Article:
2 - Many, if not most, microdistillers target demographic is not enthusiasts. Given the opinions of this board and other enthusiast sites on most microdistillery products, if the target were enthusiasts they would all be out of business. Their target demographic is regional. That is their niche. Iowa Bourbon is not competing for the hearts of Van Winkle and Stagg drinkers. Its competing for Iowa spirits consumers who want a product produced in Iowa. Templeton has proved that this can be a profitable demographic. I'm sure with many micros the hope is that the brand will grow and they can market their original product more widely and perhaps develop other products. They are not planning on making their money off of SB members, however, at least initially.

The beer analogy fails. The differences between microbrewers and microdistillers has been well documented. Vastly different products and markets.

Josh
01-27-2011, 09:10
1 - He answered some questions and criticisms of his product. Just because his target demographic, the demo that will make or break Iowa Bourbon, is not bourbon enthusiasts doesn't mean he can't have a dialogue with them. Opening up a dialogue with a demographic that will not immediately and noticeably affect Iowa Bourbon's bottom line should be applauded.

2 - Many, if not most, microdistillers target demographic is not enthusiasts. Given the opinions of this board and other enthusiast sites on most microdistillery products, if the target were enthusiasts they would all be out of business.

Again, not correct at all. This idea that people here do nothing but hate on micros is :horseshit: . The most sucessful micros are ones that have made unusual products that the macros are not making. Corsair Gin & Red Absinthe, Old Portero Rye, Koval unaged spirits, Hudson Baby Bourbon, and Balcones Corn Whiskeys to name a few are all examples of this. Even the "micro bottlers" like Templeton, High West, and the W.H. Harrison people are bringing interesting products to the market even if they did not distill them themselves.


Their target demographic is regional. That is their niche. Iowa Bourbon is not competing for the hearts of Van Winkle and Stagg drinkers. Its competing for Iowa spirits consumers who want a product produced in Iowa. Templeton has proved that this can be a profitable demographic. I'm sure with many micros the hope is that the brand will grow and they can market their original product more widely and perhaps develop other products. They are not planning on making their money off of SB members, however, at least initially.

In other words, this distiller is hoping to cash in on consumers who simply want to buy something with "Iowa" on the label. Is that really a viable long-term plan? If the product is no good, then how long will it take for the word to get out?


The beer analogy fails. The differences between microbrewers and microdistillers has been well documented. Vastly different products and markets.

Please explain how.

Finally, IowaJeff, what is the nature of your relationship with this distiller? You seem to know a lot about their business.

Inthewater
01-27-2011, 09:35
Not 100% sure, but my guess is that his relationship with them is like mine and P_Elliott's.

He is from Iowa and so are they.

Being from Iowa, where the Templeton "phenomenon" is talked about daily by someone, (usually with no idea about what the real facts are) we are pretty excited for anyone to actually make a burbon / whiskey in the State from scratch. Micro-distillery or not.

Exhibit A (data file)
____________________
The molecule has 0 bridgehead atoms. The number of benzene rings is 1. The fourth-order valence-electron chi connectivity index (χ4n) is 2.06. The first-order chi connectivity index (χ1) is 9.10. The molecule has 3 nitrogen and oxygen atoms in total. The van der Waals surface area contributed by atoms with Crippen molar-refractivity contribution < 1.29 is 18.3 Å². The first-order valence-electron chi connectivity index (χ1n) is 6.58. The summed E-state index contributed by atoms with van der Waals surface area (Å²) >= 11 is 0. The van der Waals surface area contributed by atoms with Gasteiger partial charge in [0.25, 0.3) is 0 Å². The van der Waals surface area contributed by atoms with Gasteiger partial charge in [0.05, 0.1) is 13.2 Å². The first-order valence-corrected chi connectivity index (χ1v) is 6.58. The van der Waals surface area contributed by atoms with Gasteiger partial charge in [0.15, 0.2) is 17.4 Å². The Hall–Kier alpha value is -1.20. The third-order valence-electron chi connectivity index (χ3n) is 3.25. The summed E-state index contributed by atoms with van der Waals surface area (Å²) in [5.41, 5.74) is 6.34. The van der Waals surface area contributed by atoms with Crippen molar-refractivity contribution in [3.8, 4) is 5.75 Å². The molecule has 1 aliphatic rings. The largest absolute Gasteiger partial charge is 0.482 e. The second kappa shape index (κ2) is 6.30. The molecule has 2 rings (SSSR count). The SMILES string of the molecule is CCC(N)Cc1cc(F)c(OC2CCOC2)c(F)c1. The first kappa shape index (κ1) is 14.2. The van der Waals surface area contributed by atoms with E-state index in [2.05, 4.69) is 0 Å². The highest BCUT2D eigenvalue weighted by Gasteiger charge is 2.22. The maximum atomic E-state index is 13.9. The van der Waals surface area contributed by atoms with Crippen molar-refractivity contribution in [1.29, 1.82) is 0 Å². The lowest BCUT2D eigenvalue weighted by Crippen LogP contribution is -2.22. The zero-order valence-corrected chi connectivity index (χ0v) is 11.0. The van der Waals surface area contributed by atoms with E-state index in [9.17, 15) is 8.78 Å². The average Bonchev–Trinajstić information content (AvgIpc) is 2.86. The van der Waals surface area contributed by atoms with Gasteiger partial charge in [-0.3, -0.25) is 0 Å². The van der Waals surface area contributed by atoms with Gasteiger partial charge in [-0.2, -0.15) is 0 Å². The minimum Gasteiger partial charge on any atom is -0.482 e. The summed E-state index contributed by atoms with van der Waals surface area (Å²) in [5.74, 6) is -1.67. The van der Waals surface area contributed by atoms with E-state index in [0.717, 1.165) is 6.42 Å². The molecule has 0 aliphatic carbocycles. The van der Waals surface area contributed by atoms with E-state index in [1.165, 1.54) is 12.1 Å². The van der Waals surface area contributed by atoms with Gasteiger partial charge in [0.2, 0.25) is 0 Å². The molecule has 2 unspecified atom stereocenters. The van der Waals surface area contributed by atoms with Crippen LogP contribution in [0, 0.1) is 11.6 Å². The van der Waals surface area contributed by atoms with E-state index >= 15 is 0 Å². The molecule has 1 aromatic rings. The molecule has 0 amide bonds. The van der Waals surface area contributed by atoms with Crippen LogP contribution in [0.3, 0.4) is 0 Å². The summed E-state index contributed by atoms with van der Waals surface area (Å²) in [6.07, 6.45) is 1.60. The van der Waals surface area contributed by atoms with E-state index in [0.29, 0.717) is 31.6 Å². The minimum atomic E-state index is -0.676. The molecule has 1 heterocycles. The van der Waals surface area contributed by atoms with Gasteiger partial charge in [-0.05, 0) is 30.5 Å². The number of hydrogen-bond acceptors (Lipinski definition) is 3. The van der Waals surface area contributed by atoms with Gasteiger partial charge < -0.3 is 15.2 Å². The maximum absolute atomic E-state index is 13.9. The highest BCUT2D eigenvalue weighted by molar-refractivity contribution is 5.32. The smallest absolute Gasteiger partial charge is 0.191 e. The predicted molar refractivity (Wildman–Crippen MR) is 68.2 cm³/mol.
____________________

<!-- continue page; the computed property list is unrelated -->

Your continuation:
I think the distiller came in a little defensive, and tried to make a joke or make light of somethings and some people got all bent out of shape.

Instead of hanging on every word he posted and trying to seeminly make something of nothing, let's just let by-gones be and have a drink?

I am way down for that.

Cheers.

p_elliott
01-27-2011, 09:59
Running people off this site seems to be a sport with some people on here.

IowaJeff
01-27-2011, 10:24
1 - I never said people on this board do nothing but hate on micros. I said if whiskey enthusiasts were the target market for micros they would fail. I don't think I'm out of line in saying that the majority opinion here (which I share) is that currently micro distilled American whiskey is, with a few exceptions, not as good as what the big boys produce.

2 - Of course micros make unusual products that macros don't. That's beside the point and I never said differently. That their product is different does not necessarily dictate the demographic. The maker of Iowa Bourbon told us what his demographic is and I'm saying that many other micros have similar demographics. I'm not sure what you're arguing. Because micros make unusual products that the big boys don't it logically follows that they depend on bourbon enthusiasts in order to succeed? I would venture to guess that almost everyone on this board would consistently buy a bottle of baby Saz, Ritt 101, etc. over Templeton and I don't think Templeton is shedding a tear over that. Why? Because their business plan likely does not depend on us. Their demographic is casual whiskey drinkers, JD drinkers, and people who take pride (however misplaced) in an Iowa product. Perhaps I was wrong to generalize the 'regional' niche to most micros, but it is definitely a niche for some, and appears to be a niche for Iowa Bourbon.

3 - In an argument anytime someone says "in other words" they are about to grossly misconstrue something. You're true blue. There is nothing wrong with wanting to buy products produced locally. Conversely, there is nothing wrong with making a product locally and using that as a marketing edge. I also never said the product was not good and resent your implication that I did.

4 - RE difference between beer and whiskey. Microbrewers can can make a more flavorful product than macros in a short amount of time. Budweiser does not have an advantage over a microbrewer in making a full, flavorful beer. Jim Beam has an advantage over microdistillers in making a flavorful whiskey, because a lot of the flavor is derived from aging. Beam has the means to age a whiskey for much longer than micros. Hence micros distinguishing themselves based on grain, where it was produced, novelty, etc. See also http://www.whatdoesjohnknow.com/2010/08/30/guest-blog-1-most-craft-whiskeys-suck/ Its apples and oranges.